74 of 100 DOCUMENTS

	The Boston Herald

	February 7, 2001 Wednesday ALL EDITIONS

	OP-ED; So many to blame in this death . . .

	BYLINE: By James Fox and Jack Levin


	LENGTH: 840 words

	Last weekend's fatal stabbing of 11-year-old Nestor Herrera at a
	Springfield cinema by an acquaintance of the same age has provided
	new inspiration to the legions of media hypercritics and
	scapegoaters who seek an easy solution to the challenge of youth
	violence. Championed by Sen. Joe Lieberman (D-Conn.), advocacy
	groups will likely interpret this horrific incident as more
	compelling evidence for his moral campaign against the excesses
	and indiscretions of Hollywood scriptwriters.

	Yet the questions being asked about the killing focus narrowly on
	the presumed effects of the film: Was the Springfield murder a
	case of copycat behavior? Could the slasher movie "Valentine"
	showing at the Springfield theater, a film which features a crazed
	lunatic seeking revenge against terrified college coeds, have
	inspired the young assailant.

	Such questions yield easy answers, but they also detract from
	finding effective solutions to the problem of our children's
	destructive behavior. While the violence contained in
	youth-oriented slice-and-dice films like "Valentine" may be
	tasteless (in the eyes of mature audiences, that is), it is a
	stretch to blame only the producers, the purveyors and the popcorn
	sellers for this tragic event.

	While the research evidence does show that a steady diet of grisly
	senseless violence on the wide screen (as well as the TV screen)
	tends to desensitize young audiences and make them more
	aggressive, that is a far cry from suggesting that this particular
	violent act was inspired by exposure to a single movie. The causal
	connection is far more complex. It is just as plausible that
	violent kids are drawn to violent films - not the other way around
	- or that violent youngsters are just as likely to act out on the
	playground, in the classroom or at home.

	For that matter, the movie theater surely did not hand out knives
	to intensify the movie-going experience. The killer apparently
	brought his own. The most important question may be: What was an
	11-year-old boy doing carrying a weapon capable of stabbing
	someone to death.

	The real concern should be not about the movie that the assailant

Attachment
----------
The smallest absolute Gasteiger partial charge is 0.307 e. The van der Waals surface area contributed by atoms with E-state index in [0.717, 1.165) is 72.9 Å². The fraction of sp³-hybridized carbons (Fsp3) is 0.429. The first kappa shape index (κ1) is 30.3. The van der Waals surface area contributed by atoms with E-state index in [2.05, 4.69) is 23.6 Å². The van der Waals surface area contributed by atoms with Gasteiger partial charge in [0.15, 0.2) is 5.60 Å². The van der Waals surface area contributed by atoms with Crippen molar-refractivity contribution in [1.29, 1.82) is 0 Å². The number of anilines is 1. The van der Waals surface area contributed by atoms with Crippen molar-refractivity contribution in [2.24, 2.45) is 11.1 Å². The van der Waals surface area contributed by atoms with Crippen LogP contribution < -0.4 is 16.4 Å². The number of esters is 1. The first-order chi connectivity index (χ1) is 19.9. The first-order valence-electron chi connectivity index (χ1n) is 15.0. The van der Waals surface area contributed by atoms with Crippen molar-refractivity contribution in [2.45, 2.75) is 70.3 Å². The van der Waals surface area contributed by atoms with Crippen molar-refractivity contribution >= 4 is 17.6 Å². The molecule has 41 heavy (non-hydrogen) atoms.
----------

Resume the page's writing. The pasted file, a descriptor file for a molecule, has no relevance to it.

had just watched but about why a group of youngsters was
	unsupervised before, during and after the movie. Children don't
	need inspiration from Hollywood to act out. A roomful of
	unsupervised youngsters looking to impress their buddies is enough
	of an impetus. The catalyst is often a snide comment, an insult, a
	shove - not a movie character who seeks revenge on screen.

	Of course, the movie industry also cannot be entirely let off the

	How can it continue hypocritically to produce movies that are
	rated "R" (due to their graphic violence or sexual content) yet
	appeal primarily to a teen and preteen audience? How can a movie
	theater be so lax as to allow a horde of unruly underaged
	youngsters into films restricted to audiences over 17 unless
	accompanied by a parent or guardian? And, if the children were,
	as it appears, accompanied by an 18-year-old woman, how can anyone
	pretend that this is what the code of the film industry intended.

	Actually, the motion picture rating system may be more harmful to
	our children than the films themselves. We may label especially
	violent TV shows "M" for mature audiences, but what mature person
	is really interested in scenes of unrelenting barbarism? All the
	rating system and the anemic efforts at enforcing it accomplish is
	to increase the appeal of gory scenes of murder and mayhem. If
	you're not part of the mature audience, does that make you
	immature? Even small children wish to be big shots in the eyes of
	their buddies. It's the media version of forbidden fruit.

	For the victim, this was reportedly his first trip to the movies
	with peers and without parents, an experience described as an
	important rite of passage from childhood to maturity. Going to an
	adult movie would likely have enhanced the feeling of being
	important and grown up, for both Nestor Herrera as well as his
	assailant. For the offender, so would carrying a weapon.

	Regardless of blameworthiness, one tends to find that at least
	three-quarters of those seated in the audience at most any showing
	of R-rated slasher films are not old enough to have driven
	themselves to the theater.

	For most, mommy or daddy provided transportation, as well as the
	price of admission. They did not, however, provide what was needed
	most: adult supervision.

	The solution to the problem of violence committed by pre-teenagers
	is not to censor entertainment but to ensure that kids remain
	kids, at least until they are old enough to understand fully the
	profound consequences of violence. They truly need to be put and
	kept in their place - a place that is right in front of the
	watchful eyes of parents and other responsible adults.

	James Alan Fox is the Lipman Family Professor of Criminal Justice
	and Jack Levin is the Brudnick Professor of Sociology and
	Criminology, both at Northeastern University. They recently
	co-authored "Dead Lines: Essays in Murder and Mayhem."

	LOAD-DATE: February 07, 2001


	Copyright 2001 Boston Herald Inc.